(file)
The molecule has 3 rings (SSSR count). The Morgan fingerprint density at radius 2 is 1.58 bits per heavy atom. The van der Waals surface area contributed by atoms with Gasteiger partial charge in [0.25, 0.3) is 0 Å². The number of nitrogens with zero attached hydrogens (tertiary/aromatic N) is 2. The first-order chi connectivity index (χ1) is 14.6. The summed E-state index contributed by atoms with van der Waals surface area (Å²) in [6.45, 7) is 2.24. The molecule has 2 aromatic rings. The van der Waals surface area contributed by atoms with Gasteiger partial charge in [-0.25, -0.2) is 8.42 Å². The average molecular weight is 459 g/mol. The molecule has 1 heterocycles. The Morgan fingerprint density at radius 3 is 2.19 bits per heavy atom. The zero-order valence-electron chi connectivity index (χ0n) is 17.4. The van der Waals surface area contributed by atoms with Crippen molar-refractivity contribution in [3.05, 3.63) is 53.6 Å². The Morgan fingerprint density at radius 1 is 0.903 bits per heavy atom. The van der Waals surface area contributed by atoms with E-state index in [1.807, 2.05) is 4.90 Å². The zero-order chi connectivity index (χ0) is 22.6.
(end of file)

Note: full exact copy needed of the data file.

The molecule has 3 rings (SSSR count). The Morgan fingerprint density at radius 2 is 1.58 bits per heavy atom. The van der Waals surface area contributed by atoms with Gasteiger partial charge in [0.25, 0.3) is 0 Å². The number of nitrogens with zero attached hydrogens (tertiary/aromatic N) is 2. The first-order chi connectivity index (χ1) is 14.6. The summed E-state index contributed by atoms with van der Waals surface area (Å²) in [6.45, 7) is 2.24. The molecule has 2 aromatic rings. The van der Waals surface area contributed by atoms with Gasteiger partial charge in [-0.25, -0.2) is 8.42 Å². The average molecular weight is 459 g/mol. The molecule has 1 heterocycles. The Morgan fingerprint density at radius 3 is 2.19 bits per heavy atom. The zero-order valence-electron chi connectivity index (χ0n) is 17.4. The van der Waals surface area contributed by atoms with Crippen molar-refractivity contribution in [3.05, 3.63) is 53.6 Å². The Morgan fingerprint density at radius 1 is 0.903 bits per heavy atom. The van der Waals surface area contributed by atoms with E-state index in [1.807, 2.05) is 4.90 Å². The zero-order chi connectivity index (χ0) is 22.6.